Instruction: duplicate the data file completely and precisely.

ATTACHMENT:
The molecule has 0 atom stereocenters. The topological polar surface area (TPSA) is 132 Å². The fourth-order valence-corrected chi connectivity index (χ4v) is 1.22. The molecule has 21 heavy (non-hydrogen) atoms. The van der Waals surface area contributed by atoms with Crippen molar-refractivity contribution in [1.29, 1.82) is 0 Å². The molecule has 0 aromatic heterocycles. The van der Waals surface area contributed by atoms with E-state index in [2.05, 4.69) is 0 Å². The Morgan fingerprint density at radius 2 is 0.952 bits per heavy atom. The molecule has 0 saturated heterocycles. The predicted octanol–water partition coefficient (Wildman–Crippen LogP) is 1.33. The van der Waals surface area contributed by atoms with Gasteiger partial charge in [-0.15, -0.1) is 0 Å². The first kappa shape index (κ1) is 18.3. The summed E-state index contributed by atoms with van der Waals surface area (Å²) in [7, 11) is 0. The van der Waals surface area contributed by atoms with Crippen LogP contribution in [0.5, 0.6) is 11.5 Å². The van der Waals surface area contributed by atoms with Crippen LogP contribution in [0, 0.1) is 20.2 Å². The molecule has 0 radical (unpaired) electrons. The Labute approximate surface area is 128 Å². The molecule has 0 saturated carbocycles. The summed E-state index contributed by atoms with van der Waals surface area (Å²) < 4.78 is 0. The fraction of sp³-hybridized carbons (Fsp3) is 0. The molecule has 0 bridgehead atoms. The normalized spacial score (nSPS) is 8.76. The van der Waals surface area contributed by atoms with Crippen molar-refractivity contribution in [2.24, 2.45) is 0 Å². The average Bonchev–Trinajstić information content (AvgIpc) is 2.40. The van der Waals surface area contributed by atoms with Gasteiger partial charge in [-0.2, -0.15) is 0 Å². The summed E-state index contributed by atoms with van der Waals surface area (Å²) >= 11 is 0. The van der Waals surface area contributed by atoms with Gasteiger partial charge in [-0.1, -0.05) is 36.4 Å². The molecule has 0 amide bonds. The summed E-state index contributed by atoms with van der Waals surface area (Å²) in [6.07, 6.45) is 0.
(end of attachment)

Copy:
The molecule has 0 atom stereocenters. The topological polar surface area (TPSA) is 132 Å². The fourth-order valence-corrected chi connectivity index (χ4v) is 1.22. The molecule has 21 heavy (non-hydrogen) atoms. The van der Waals surface area contributed by atoms with Crippen molar-refractivity contribution in [1.29, 1.82) is 0 Å². The molecule has 0 aromatic heterocycles. The van der Waals surface area contributed by atoms with E-state index in [2.05, 4.69) is 0 Å². The Morgan fingerprint density at radius 2 is 0.952 bits per heavy atom. The molecule has 0 saturated heterocycles. The predicted octanol–water partition coefficient (Wildman–Crippen LogP) is 1.33. The van der Waals surface area contributed by atoms with Gasteiger partial charge in [-0.15, -0.1) is 0 Å². The first kappa shape index (κ1) is 18.3. The summed E-state index contributed by atoms with van der Waals surface area (Å²) in [7, 11) is 0. The van der Waals surface area contributed by atoms with Crippen LogP contribution in [0.5, 0.6) is 11.5 Å². The van der Waals surface area contributed by atoms with Crippen LogP contribution in [0, 0.1) is 20.2 Å². The molecule has 0 radical (unpaired) electrons. The Labute approximate surface area is 128 Å². The molecule has 0 saturated carbocycles. The summed E-state index contributed by atoms with van der Waals surface area (Å²) < 4.78 is 0. The fraction of sp³-hybridized carbons (Fsp3) is 0. The molecule has 0 bridgehead atoms. The normalized spacial score (nSPS) is 8.76. The van der Waals surface area contributed by atoms with Crippen molar-refractivity contribution in [2.24, 2.45) is 0 Å². The average Bonchev–Trinajstić information content (AvgIpc) is 2.40. The van der Waals surface area contributed by atoms with Gasteiger partial charge in [-0.2, -0.15) is 0 Å². The summed E-state index contributed by atoms with van der Waals surface area (Å²) >= 11 is 0. The van der Waals surface area contributed by atoms with Gasteiger partial charge in [-0.1, -0.05) is 36.4 Å². The molecule has 0 amide bonds. The summed E-state index contributed by atoms with van der Waals surface area (Å²) in [6.07, 6.45) is 0.